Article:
In the field of an optical disk, recording density of 1 Tb/(inch)2 is considered to be required in the future. In that case, the diameter of the near-field light must be narrowed to a size of about 30 nm, which in turn reduces the utilization efficiency further. For this reason, much higher power is required for the irradiation. If not, most of the power is not used for recording but is absorbed by the metal film or dissipated in the optical head. As a result, the metal film or the optical head is heated, which raises various problems such as thermal distortion or exfoliation of the film. When the present method is used for photolithography, similar problems arise.

SUMMARY OF THE INVENTION

The present invention provides a near-field light-emitting element which is easy to manufacture and can emit near-field light of high intensity at a high optical utilization efficiency, as well as providing an optical head.

According to an aspect of the present invention, a near-field light-emitting element includes a transparent medium having a plane of incidence into which a laser beam enters, and a light-condensing plane on which the laser beam having entered the plane of incidence is concentrated, and a metal body provided on the light-condensing plane of the transparent medium having a first surface contacting the light-condensing plane, a second surface opposing the first surface, and an aperture which is formed to penetrate through the first surface to the second surface at a position where the laser beam is concentrated and which emits a near-field light obtained from the laser beam. The metal body is arranged apart from a center of the aperture by a predetermined distance to connect together the first surface and the second surface, and has a plasmon reflection plane that reflects toward the aperture a surface plasmon excited on the first and second surfaces by the laser beam concentrated at the aperture.

According to an aspect of the present invention, an optical head includes a transparent medium having a plane of incidence into which a laser beam enters, and a light-condensing plane on which the laser beam having entered the plane of incidence is concentrated, and a metal body provided on the light-condensing plane of the transparent medium having a first surface contacting the light-condensing plane, a second surface opposing the first surface, and an aperture which is formed to penetrate through the first to the second surface at a position where the laser beam is concentrated and which emits a near-field light obtained with the laser beam. The metal body is arranged apart from a center of the aperture by a predetermined distance to connect together the first surface and the second surface, and has a plasmon reflection plane that reflects toward the aperture a surface plasmon excited on the first and second surfaces by the laser beam concentrated near the aperture.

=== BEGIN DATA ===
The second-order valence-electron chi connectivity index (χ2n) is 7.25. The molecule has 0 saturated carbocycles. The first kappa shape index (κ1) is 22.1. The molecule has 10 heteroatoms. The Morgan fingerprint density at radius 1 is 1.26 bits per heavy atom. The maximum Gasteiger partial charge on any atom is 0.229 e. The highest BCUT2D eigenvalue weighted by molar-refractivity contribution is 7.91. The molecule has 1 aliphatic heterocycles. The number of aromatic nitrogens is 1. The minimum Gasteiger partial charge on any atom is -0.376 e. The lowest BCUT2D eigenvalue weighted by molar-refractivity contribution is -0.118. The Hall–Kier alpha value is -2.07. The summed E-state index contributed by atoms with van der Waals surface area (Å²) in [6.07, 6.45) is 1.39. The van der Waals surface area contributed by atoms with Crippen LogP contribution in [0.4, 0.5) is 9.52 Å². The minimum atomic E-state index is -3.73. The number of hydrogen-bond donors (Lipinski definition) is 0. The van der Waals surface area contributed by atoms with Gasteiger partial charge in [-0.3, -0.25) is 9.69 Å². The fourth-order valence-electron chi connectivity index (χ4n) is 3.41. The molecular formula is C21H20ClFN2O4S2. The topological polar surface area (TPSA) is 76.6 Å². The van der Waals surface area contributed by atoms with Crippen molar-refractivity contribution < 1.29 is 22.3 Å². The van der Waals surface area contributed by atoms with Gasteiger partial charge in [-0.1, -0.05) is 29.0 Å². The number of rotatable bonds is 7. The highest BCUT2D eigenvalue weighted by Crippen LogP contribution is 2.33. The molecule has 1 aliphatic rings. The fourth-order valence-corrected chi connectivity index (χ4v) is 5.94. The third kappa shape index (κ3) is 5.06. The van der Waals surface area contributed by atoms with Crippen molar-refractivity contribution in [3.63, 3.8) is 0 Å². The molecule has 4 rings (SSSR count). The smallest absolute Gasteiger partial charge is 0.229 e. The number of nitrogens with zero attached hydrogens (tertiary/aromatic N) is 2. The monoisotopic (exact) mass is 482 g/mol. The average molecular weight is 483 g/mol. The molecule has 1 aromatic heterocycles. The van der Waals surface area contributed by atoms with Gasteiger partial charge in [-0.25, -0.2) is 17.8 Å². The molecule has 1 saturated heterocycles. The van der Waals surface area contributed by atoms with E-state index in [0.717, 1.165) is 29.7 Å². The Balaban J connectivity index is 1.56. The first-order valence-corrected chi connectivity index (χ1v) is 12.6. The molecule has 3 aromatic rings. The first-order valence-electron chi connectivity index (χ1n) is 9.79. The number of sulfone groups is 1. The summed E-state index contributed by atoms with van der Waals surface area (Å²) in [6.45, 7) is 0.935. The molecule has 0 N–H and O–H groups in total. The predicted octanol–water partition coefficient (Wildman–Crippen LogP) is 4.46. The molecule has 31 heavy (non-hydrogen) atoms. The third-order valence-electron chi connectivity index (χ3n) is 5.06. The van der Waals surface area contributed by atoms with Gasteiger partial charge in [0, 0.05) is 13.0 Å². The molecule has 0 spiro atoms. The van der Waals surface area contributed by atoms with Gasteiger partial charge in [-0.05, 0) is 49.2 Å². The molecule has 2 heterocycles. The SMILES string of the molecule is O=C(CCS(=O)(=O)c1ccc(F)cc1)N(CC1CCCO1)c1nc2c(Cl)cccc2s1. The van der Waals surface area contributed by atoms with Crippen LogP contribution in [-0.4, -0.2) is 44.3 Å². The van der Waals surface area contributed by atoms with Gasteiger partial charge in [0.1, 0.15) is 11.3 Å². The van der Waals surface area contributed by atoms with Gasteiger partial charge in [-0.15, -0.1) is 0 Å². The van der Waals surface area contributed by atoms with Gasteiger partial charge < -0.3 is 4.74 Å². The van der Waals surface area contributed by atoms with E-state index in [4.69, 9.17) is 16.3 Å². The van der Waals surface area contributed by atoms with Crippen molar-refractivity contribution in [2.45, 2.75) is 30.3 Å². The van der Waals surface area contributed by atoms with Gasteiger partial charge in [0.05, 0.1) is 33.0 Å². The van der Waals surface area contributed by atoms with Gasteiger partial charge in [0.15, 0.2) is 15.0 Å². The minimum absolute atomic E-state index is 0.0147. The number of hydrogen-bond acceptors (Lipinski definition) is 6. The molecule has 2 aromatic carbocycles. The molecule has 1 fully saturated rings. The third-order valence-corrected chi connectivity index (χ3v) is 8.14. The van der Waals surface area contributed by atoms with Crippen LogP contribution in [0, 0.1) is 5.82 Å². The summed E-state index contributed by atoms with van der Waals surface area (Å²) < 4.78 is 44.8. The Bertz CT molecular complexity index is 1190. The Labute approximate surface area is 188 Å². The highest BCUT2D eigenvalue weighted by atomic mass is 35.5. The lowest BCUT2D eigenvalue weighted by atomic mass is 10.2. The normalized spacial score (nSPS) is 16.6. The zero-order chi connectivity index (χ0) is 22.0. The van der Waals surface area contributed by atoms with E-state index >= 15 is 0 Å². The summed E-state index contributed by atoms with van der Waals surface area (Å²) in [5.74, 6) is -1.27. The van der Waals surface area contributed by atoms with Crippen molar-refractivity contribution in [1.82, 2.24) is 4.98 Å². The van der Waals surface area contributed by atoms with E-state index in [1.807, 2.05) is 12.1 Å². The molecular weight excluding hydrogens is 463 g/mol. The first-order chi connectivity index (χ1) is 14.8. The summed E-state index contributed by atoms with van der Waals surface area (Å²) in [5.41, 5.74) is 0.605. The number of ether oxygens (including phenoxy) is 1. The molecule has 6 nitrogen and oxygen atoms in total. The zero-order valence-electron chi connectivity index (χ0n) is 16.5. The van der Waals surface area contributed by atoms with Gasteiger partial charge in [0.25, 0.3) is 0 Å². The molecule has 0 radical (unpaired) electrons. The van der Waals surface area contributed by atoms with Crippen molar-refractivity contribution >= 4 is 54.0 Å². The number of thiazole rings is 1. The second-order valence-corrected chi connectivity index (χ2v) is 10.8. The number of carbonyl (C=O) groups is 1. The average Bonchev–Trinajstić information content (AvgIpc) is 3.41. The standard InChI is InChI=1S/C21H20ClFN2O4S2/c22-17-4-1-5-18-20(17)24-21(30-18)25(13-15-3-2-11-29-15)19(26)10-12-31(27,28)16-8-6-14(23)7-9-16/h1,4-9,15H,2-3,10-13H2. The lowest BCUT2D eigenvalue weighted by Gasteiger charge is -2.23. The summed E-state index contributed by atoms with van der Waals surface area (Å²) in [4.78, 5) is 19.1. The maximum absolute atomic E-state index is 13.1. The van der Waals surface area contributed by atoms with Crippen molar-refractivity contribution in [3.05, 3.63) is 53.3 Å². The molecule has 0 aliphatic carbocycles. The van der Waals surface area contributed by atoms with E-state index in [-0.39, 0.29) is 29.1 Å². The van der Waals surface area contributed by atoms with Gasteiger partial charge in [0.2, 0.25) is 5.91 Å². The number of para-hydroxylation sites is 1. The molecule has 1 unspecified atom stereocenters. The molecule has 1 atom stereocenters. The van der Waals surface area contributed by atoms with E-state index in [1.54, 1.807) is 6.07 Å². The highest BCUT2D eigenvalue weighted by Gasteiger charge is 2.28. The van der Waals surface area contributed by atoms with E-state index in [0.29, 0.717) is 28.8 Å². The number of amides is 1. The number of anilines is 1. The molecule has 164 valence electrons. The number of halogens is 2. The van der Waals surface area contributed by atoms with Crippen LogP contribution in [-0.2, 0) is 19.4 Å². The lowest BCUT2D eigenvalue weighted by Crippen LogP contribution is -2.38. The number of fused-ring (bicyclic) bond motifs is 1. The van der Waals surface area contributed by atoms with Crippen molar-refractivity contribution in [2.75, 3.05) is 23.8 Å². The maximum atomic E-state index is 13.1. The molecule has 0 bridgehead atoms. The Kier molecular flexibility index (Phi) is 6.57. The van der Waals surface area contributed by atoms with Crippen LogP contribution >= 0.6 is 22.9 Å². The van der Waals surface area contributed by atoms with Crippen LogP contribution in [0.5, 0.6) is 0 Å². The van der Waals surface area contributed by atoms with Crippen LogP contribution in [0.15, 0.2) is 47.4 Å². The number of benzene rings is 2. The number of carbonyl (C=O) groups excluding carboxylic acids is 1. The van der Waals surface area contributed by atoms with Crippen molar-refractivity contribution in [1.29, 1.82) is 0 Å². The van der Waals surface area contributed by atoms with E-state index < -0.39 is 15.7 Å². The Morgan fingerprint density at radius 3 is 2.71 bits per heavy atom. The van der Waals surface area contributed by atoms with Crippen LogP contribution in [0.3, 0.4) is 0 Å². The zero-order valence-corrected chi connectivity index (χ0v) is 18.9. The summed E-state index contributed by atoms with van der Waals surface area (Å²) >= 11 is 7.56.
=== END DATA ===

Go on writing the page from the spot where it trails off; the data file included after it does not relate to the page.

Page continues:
BRIEF DESCRIPTION OF THE DRAWINGS

Embodiments of the present invention will be described in detail based on the following figures, wherein:

FIGS. 1A to 1C show the principal section of an optical head according to a first embodiment of the present invention, wherein FIG. 1A is a front cross-sectional profile of the optical head, FIG. 1B is a cross-sectional profile of the principal section, and FIG. 1C is a bottom view of the principal section;

FIG. 2 shows a simulation result showing wavelength dependence of near-field light attributable to plasmon resonance excitation according to the first embodiment of the present invention;

FIG. 3 is a view showing a modification of an outer shape of a metal film according to the first embodiment of the present invention;

FIGS. 4A to 4F are views showing modifications of an aperture of the metal film according to the first embodiment of the present invention;

FIGS. 5A to 5C show the principal section of an optical head according to a second embodiment of the present invention, wherein FIG. 5A is a front cross-sectional profile of the optical head, FIG. 5B is a cross-sectional profile of the principal section, and FIG. 5C is a bottom view of the principal section showing a metal film;

FIGS. 6A and 6B show the principal section of an optical head according to a third embodiment of the present invention, wherein FIG. 6A is a cross-sectional profile of the principal section of the optical head, and FIG. 6B is a bottom view of the principal section showing a metal film;